On January 10, 1966, the guilt trial was held, this time before Judge Farley. Samuel Zablan, owner of Alan Men's Shop in Los Angeles, testified that sometime after he had locked up the store on the night of July 8, 1965, it had been broken into by smashing in the plate glass in the front door. Seventeen suits and two pairs of pants, all bearing the label, "Alan," were missing.
Police Officer Wayne Songer of the Los Angeles Police Department testified that at 4:10 a.m. on July 9, while he was off duty, he heard the sounds of breaking glass and of a burglar alarm. At that time he was at a taco stand directly across the street from Alan Men's Shop. Songer observed defendant, carrying several suits on hangers, run out of the shop and around the corner. Songer pursued him on foot some 50 yards when defendant reached a Cadillac automobile, opened the trunk, threw in the suits, and drove off. Songer ran back to his own car and gave chase, overtaking defendant's automobile when the latter stopped at a red light. Suits were found in the trunk of the car, and they were the ones stolen from Alan Men's Shop.
As proof of the prior convictions the People placed in evidence certified copies of minute orders of the Superior Court of Los Angeles County, dated July 10, 1958, stating that Harold A. Hill had been found guilty of burglary and of assault by means of force likely to produce great bodily injury. The orders state that Hill was sentenced to state prison for both crimes. Accompanying the orders was a card with fingerprints of Hill and a photograph of him.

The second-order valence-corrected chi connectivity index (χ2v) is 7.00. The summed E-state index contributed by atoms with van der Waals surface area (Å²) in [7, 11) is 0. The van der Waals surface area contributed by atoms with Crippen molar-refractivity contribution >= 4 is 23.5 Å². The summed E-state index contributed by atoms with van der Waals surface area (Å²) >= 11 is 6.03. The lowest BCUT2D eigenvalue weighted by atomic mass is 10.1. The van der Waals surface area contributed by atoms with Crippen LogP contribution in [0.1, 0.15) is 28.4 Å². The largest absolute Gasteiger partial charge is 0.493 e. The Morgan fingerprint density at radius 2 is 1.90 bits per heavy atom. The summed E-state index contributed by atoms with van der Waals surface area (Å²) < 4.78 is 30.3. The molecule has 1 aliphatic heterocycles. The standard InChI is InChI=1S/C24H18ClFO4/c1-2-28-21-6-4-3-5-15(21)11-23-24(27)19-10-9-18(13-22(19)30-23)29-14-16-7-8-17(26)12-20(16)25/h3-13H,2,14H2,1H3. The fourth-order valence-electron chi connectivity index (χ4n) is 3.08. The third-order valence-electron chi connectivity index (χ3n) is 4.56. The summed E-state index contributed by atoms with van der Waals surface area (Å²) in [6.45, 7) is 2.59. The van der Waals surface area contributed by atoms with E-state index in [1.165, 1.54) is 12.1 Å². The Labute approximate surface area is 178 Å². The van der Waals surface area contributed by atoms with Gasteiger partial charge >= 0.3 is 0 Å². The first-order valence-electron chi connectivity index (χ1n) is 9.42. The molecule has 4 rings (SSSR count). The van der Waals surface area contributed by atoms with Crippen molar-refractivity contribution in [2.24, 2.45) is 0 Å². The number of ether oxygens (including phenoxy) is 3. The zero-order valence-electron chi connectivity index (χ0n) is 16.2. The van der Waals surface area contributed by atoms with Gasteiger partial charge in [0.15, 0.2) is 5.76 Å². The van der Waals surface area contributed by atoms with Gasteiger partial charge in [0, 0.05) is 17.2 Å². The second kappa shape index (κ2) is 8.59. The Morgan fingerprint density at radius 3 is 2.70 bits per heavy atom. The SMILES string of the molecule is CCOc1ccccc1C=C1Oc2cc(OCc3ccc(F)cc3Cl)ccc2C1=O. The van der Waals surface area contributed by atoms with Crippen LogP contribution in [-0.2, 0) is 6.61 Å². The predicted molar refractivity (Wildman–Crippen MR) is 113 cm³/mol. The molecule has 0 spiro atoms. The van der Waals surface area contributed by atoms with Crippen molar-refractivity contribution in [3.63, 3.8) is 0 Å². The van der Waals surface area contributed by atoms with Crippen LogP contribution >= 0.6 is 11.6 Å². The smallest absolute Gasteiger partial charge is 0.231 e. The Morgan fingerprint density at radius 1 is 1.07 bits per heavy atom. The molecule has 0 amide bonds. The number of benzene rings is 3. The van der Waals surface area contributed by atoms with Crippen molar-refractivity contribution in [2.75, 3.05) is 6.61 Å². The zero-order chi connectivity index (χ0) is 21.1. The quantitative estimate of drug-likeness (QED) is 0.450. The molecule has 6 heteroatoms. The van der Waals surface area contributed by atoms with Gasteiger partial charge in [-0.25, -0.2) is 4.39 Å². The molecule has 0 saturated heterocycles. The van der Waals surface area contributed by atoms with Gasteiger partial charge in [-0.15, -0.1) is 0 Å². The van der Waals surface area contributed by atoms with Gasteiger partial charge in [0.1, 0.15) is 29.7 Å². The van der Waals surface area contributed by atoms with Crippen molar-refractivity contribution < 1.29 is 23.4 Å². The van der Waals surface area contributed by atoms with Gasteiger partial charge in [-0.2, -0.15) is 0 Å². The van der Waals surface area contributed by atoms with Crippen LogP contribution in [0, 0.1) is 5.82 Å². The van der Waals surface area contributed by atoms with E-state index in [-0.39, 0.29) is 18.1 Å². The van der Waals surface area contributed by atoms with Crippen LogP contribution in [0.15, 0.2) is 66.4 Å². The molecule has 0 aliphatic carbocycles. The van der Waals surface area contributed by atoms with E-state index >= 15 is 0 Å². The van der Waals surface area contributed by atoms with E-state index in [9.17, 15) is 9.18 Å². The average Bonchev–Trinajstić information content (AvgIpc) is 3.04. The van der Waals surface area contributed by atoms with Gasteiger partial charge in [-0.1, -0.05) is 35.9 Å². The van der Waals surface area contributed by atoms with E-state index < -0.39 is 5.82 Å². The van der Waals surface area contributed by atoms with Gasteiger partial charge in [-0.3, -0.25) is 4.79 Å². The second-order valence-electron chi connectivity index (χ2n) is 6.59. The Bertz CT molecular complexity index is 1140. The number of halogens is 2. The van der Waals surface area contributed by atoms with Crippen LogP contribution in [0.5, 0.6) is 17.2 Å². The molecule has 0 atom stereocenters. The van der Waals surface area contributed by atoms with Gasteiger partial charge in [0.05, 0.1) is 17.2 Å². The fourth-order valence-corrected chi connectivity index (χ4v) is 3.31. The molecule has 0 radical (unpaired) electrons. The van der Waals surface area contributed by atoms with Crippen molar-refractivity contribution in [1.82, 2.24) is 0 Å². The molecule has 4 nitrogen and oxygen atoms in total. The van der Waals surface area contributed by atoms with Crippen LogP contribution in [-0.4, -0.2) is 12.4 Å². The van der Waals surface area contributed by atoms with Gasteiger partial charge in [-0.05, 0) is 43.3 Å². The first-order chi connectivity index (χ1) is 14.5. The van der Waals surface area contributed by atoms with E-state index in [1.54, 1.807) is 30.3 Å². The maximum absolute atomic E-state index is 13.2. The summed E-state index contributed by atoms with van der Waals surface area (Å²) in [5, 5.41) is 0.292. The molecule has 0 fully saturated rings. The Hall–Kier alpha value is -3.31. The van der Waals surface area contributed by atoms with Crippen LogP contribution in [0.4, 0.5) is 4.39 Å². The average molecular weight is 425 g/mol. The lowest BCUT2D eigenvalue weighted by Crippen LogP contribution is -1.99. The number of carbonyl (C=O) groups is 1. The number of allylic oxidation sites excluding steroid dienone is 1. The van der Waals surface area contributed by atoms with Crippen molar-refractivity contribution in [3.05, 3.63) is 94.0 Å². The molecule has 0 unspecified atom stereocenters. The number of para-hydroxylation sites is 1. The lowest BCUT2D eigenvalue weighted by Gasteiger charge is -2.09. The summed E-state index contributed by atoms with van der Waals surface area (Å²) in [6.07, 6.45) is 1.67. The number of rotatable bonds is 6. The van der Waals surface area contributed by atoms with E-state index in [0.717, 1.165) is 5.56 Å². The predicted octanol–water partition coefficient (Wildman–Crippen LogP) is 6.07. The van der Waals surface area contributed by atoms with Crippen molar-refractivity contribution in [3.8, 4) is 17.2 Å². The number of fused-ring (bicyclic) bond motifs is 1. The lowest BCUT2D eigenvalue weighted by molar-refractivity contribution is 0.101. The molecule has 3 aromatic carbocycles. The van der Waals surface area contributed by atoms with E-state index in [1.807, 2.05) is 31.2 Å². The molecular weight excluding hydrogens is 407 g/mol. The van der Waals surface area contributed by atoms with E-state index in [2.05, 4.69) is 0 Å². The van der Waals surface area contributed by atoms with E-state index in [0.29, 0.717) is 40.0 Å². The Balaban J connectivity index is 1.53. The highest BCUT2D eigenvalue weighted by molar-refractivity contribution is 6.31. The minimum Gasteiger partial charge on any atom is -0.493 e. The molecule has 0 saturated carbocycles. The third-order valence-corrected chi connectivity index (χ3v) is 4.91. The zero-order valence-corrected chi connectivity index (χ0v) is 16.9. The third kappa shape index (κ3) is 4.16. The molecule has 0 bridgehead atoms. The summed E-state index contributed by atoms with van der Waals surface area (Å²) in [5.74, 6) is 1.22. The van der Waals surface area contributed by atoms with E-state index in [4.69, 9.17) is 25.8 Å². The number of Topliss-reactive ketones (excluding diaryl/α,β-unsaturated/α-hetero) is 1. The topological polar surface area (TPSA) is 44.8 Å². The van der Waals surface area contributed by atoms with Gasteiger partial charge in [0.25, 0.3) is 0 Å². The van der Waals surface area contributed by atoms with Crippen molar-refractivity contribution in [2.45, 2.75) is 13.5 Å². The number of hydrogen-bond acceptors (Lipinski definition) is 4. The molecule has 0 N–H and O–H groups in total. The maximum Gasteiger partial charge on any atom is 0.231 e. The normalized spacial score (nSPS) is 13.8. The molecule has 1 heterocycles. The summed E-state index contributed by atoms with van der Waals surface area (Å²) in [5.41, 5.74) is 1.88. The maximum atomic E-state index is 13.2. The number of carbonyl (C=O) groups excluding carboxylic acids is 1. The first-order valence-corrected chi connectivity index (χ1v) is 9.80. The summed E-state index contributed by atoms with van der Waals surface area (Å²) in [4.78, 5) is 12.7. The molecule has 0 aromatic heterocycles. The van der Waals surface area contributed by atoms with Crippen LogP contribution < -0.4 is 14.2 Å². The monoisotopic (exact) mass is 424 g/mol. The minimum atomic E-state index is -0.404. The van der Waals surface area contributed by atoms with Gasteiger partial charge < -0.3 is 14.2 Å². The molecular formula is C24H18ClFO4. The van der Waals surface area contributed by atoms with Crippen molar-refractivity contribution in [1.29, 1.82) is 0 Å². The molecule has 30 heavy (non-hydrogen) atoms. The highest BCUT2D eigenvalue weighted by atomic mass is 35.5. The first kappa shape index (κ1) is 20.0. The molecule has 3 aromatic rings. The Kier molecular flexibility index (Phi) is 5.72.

The defense presented no evidence and called no witnesses.
The Proceedings to Determine Present Sanity
Defendant contends that in the 1368 proceedings it was error (1) not to try that issue before the same judge who had declared the doubt as to his sanity; (2) for the court not to advise him that in that proceeding he had a right to a jury trial; and (3) that the court's finding of present sanity is unsupported. These contentions lack merit.
 Section 1368 does not require the present sanity hearing to be held before the same judge that declared the existence of a doubt as to the accused's competence to stand trial. The section states that the sanity issue should be determined by "the court," unless a jury is demanded. There is only one superior "court" in Los Angeles County (Cal. Const., art. VI, § 4; White v. Superior Court, 110 Cal. 60, 67 [42 P. 480]; Brown v. Campbell, 110 Cal. 644, 648 [43 P. 12]; Tubby v. Tubby, 202 Cal. 272, 276 [ 260 P. 294]), and defendant's present sanity hearing was held in this "court."
It is true that the Legislature employed the term "court" in section 1368 primarily to designate a trier of fact other than the jury. But use of the word "court" rather than "judge" also suggests that the Legislature did not intend that the particular judge who orders a present sanity hearing preside at it. Many statutes in this state disclose that the Legislature is aware of the established distinction between "court" and "judge" and generally employs such a term in its technical sense. (Compare Civ. Code, § 1155, subd. (d), and Pen. Code, § 691, subd. 1 [using the term "court"], with Pen. Code, §§ 94.5, 97, 3046 [using the term "judge"]; and see Pen. Code, § 934, providing that a grand jury may seek "the advice of the court, or the judge thereof," but if it does not, that "the judge of the court" shall not be present at its proceedings.)
The Rules of the Superior Court of Los Angeles County (1967) provide that all "Hearings on questions of sanity under Section 1368 . . . of the Penal Code" be assigned to Department 95, the psychiatric department. (Rule 4, § 12, subd. (c).) We have previously given approval to the transfer of section 1368 matters to the psychiatric department of the Superior Court of Los Angeles County. ( People v. Westbrook, 62 Cal.2d 197, 204 [ 41 Cal.Rptr. 809, 397 P.2d 545]; see also In re Hedberg, 232 Cal.App.2d 728, 731 [ 43 Cal.Rptr. 193].)